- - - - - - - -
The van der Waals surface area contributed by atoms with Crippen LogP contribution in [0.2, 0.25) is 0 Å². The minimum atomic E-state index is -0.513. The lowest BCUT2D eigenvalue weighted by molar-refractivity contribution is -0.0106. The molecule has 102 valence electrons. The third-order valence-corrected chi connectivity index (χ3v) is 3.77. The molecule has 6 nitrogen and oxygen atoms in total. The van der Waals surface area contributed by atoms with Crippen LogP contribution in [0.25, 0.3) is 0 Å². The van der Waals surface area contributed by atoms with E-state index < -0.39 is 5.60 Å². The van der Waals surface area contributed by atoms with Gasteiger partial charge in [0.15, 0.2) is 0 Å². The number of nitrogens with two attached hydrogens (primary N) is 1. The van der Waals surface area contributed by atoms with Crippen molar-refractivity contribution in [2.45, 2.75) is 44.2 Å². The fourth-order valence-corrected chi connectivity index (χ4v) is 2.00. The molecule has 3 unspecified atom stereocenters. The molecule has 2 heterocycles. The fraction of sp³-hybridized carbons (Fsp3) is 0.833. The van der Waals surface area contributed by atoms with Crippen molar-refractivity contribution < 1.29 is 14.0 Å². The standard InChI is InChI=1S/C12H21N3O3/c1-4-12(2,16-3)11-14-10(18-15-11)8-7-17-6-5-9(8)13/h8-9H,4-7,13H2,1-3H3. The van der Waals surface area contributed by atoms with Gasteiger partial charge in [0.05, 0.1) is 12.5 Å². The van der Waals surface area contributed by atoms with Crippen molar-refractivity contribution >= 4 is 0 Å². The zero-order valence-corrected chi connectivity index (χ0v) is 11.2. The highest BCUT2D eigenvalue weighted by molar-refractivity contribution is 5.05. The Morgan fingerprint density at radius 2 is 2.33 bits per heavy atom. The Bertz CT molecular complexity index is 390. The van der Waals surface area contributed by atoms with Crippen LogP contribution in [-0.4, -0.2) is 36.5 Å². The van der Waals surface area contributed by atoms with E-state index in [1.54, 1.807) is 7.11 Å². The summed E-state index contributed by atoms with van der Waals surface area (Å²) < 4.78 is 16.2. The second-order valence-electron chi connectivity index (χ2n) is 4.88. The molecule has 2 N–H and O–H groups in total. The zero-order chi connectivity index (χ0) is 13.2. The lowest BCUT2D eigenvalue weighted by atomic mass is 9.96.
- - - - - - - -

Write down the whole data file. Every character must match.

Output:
The van der Waals surface area contributed by atoms with Crippen LogP contribution in [0.2, 0.25) is 0 Å². The minimum atomic E-state index is -0.513. The lowest BCUT2D eigenvalue weighted by molar-refractivity contribution is -0.0106. The molecule has 102 valence electrons. The third-order valence-corrected chi connectivity index (χ3v) is 3.77. The molecule has 6 nitrogen and oxygen atoms in total. The van der Waals surface area contributed by atoms with Crippen LogP contribution in [0.25, 0.3) is 0 Å². The van der Waals surface area contributed by atoms with E-state index < -0.39 is 5.60 Å². The van der Waals surface area contributed by atoms with Gasteiger partial charge in [0.15, 0.2) is 0 Å². The number of nitrogens with two attached hydrogens (primary N) is 1. The van der Waals surface area contributed by atoms with Crippen molar-refractivity contribution in [2.45, 2.75) is 44.2 Å². The fourth-order valence-corrected chi connectivity index (χ4v) is 2.00. The molecule has 3 unspecified atom stereocenters. The molecule has 2 heterocycles. The fraction of sp³-hybridized carbons (Fsp3) is 0.833. The van der Waals surface area contributed by atoms with Crippen molar-refractivity contribution < 1.29 is 14.0 Å². The standard InChI is InChI=1S/C12H21N3O3/c1-4-12(2,16-3)11-14-10(18-15-11)8-7-17-6-5-9(8)13/h8-9H,4-7,13H2,1-3H3. The van der Waals surface area contributed by atoms with Gasteiger partial charge in [0.05, 0.1) is 12.5 Å². The van der Waals surface area contributed by atoms with Crippen molar-refractivity contribution >= 4 is 0 Å². The zero-order valence-corrected chi connectivity index (χ0v) is 11.2. The highest BCUT2D eigenvalue weighted by molar-refractivity contribution is 5.05. The Morgan fingerprint density at radius 2 is 2.33 bits per heavy atom. The Bertz CT molecular complexity index is 390. The van der Waals surface area contributed by atoms with Crippen LogP contribution in [-0.4, -0.2) is 36.5 Å². The van der Waals surface area contributed by atoms with E-state index in [1.54, 1.807) is 7.11 Å². The summed E-state index contributed by atoms with van der Waals surface area (Å²) < 4.78 is 16.2. The second-order valence-electron chi connectivity index (χ2n) is 4.88. The molecule has 2 N–H and O–H groups in total. The zero-order chi connectivity index (χ0) is 13.2. The lowest BCUT2D eigenvalue weighted by atomic mass is 9.96.